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Attending class
Dogs that are classified as autistic tend to be resistant to change, however many pet parents to these unusual dogs find that introducing changes to their dogs gradually is the best way to prevent a negative reaction. You can introduce the change to your dog slowly by taking your dog to the area the class will be at, maybe walking them on the sidewalk in front of the building, or walking them up to the door. Many trainers are likely open to letting you and your pet tour the facility when it is quieter and even meeting your pooch prior to the start of classes.
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Coming home
For a dog that is easily overstimulated an activity like obedience classes, while it is likely to be ultimately beneficial, is an exhausting experience. They may be even less responsive to physical interaction like petting than they usually are and allowing them to retreat to their crate or another quiet, soothing spot for a little while may help them to recover their equilibrium.
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Canine Massage

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Any Day
Cheap
Normal
30 - 90 min
Items needed
Blanket or Towel
A comfortable place for your dog to lay down
Activity description

Most dogs that are identified as having autism are uncomfortable with physical touch, often in any form. Canine massage is an exercise that may help to desensitize your dog to physical touch in a fairly low-key way, which allows for a safer and more comfortable experience when physical touch is a necessity, such as when your dog is being groomed or when they require a physical examination, as well as improving the bond between pet and person. Making this activity a part of your routine also gives you the opportunity to check every inch of your dog’s body for lumps, bumps, bugs, or bites, something that is often a challenge with a dog that is uncomfortable with touch. 

Step
1
Visit the vet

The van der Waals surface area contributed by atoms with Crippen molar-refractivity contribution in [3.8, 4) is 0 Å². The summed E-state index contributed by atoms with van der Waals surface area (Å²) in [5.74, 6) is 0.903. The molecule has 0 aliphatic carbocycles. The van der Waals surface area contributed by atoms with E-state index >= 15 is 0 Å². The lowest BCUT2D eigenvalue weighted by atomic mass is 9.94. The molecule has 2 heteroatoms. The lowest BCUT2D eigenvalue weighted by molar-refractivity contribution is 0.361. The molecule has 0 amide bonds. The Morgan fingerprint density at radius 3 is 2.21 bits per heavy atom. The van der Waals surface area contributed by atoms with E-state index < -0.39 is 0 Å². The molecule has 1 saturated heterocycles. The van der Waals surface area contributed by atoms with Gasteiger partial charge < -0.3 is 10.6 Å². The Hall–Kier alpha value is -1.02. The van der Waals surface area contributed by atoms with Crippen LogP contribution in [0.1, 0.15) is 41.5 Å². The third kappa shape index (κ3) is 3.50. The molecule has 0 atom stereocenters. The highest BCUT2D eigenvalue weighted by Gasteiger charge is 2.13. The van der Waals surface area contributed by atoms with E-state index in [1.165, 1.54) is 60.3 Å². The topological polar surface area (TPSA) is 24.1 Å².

While dogs that are diagnosed with canine dysfunctional disorder are typically sensitive to touch, it is a good idea to ensure that there are no underlying conditions that may be causing additional aversions. Some conditions that could make canine massage less comfortable if left undiagnosed include skin allergies, arthritis, or even bacterial or fungal infections.
Step
2
Learn the techniques
There are several ways in which to learn canine massage techniques. Some people may be comfortable learning from a book or finding an instructional video or documentary to instruct them, but many others prefer more personal instruction. If you are one of these people, you are in luck. Canine massage is becoming more and more popular, making it fairly easy to find an instructional class on the subject.
Step
3
Control the environment
Massage is much more beneficial if the individual receiving the massage is relaxed. In order to ensure that your autistic animal is relaxed, control the environment. Choose a quiet space with low lighting and sounds that are soothing to your pet as well as a comfortable place to lay down while they are being massaged. Many dogs are responsive to aromatherapy as well, although more diffuse amounts of scent are often appreciated.
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Crate Cover

This is less an activity, and more a way to retreat from activity and over-stimulation. A crate cover can help reduce glare from lighting as well as dampening sounds, features which will help your pooch feel safer and more comfortable.

Hand Targeting

Teaching your canine companion hand targeting is a great way to work their mind and may provide a distraction when outside stimuli are becoming too overwhelming.

Conclusion

Even though many dogs that are diagnosed with canine dysfunctional behavior, a disorder with strong parallels to autism, are unable to easily express themselves and may frequently get overstimulated, it does not mean that they lack the same basic needs as other dogs. Ensuring that your autistic dog gets enough mental and physical activity will go a long way towards improving their quality of life.